All of this sounds and would be expensive. But that is no problem for the Green New Deal advocates because of the second revolution: the rescue of Modern Monetary Theory from the scrap heap of history. MMT advocates believe that any country with its own fiat currency, unmoored from the gold or any other standard, can ignore deficits and cover the costs of its projects by printing money. The central bank’s presses would be switched off not when red ink floods the nation’s books, but only when inflation rears its unlovely head, on the assumption that once inflation does emerge it can swiftly be re-caged. In place of FDR’s policy of tax-and-tax-and-spend-and-spend, we would have AOC’s policy of print-and-print-and-spend-and-spend.

In its pure form MMT produces Maduro’s Venezuela and Mugabe’s Zimbabwe, and is hardly worthy of serious consideration. But in a more moderate version it forces us to rethink fiscal policy. Such a rethink has been due ever since Germany imposed on Greece a ruinous dose of the austerity that has been the traditional cure for deficits. Indeed, it is already underway. Harvard’s Larry Summers (click on recommend reading above) and others are arguing that, with interest rates as low as they are, it would be sensible to spend on new infrastructure projects with projected returns in excess of current interest rates, even if such spending runs up America’s already-swollen deficit. Call it MMT writ small enough to make it unnecessary to head for the grocer with bushel baskets of dollars.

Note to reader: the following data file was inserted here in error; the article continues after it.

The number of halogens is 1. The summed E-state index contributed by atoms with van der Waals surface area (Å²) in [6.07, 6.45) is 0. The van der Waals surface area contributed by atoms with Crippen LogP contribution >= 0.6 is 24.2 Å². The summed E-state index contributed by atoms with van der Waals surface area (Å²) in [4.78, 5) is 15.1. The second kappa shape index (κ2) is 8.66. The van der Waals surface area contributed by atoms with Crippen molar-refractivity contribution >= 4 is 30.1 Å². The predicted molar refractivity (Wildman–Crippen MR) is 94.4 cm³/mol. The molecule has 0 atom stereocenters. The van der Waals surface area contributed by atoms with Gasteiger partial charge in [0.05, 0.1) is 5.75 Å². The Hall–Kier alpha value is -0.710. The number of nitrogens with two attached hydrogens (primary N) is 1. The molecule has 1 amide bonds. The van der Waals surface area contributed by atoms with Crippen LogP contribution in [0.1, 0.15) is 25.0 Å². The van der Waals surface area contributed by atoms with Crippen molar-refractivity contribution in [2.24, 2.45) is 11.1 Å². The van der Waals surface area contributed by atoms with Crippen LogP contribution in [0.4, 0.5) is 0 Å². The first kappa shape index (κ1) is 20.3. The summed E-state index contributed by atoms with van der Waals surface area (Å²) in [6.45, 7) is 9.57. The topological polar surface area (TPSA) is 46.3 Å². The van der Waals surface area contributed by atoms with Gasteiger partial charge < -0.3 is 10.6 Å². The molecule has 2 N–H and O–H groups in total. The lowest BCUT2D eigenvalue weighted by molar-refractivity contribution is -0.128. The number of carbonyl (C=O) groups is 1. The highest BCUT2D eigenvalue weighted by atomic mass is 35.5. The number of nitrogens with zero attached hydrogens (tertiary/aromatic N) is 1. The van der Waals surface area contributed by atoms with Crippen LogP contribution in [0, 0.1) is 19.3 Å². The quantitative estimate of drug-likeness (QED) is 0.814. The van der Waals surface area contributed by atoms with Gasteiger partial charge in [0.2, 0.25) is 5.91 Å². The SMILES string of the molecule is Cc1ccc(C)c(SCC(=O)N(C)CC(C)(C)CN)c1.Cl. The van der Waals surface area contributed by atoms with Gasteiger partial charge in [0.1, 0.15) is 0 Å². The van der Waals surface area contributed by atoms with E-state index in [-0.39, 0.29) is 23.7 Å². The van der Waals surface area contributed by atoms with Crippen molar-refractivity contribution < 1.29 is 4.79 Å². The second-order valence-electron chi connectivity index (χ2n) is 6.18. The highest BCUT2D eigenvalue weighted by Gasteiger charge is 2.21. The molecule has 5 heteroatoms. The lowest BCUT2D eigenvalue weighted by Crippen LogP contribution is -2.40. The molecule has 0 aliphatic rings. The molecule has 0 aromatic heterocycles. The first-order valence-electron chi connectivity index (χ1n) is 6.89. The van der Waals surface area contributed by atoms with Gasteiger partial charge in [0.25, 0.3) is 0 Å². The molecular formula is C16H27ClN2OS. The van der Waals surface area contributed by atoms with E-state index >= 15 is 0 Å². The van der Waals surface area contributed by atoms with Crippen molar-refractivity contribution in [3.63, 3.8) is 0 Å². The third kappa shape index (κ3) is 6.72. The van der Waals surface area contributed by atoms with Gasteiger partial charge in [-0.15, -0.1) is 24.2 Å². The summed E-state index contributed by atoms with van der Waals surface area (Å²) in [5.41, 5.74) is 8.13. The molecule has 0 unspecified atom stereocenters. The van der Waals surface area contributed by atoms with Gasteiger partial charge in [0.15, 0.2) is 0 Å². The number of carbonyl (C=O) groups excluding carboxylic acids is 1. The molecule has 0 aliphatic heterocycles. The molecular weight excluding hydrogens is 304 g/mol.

It is tempting to ridicule both MMT and the GND, a temptation to which this writer is not alone in yielding at times. That is unwise. Like many but far from most revolutionary ideas, these, when shaped and amended in the course of democratic debate in the learned journals, the popular press, and on the campaign trail, can result in sensible and better public policies. We just might benefit from these revolutionary contributions to climate and fiscal policymaking, shaped to accommodate reality. Or end up with massive, inflationary spending on a non-existent problem. I hope for the former and fear the latter.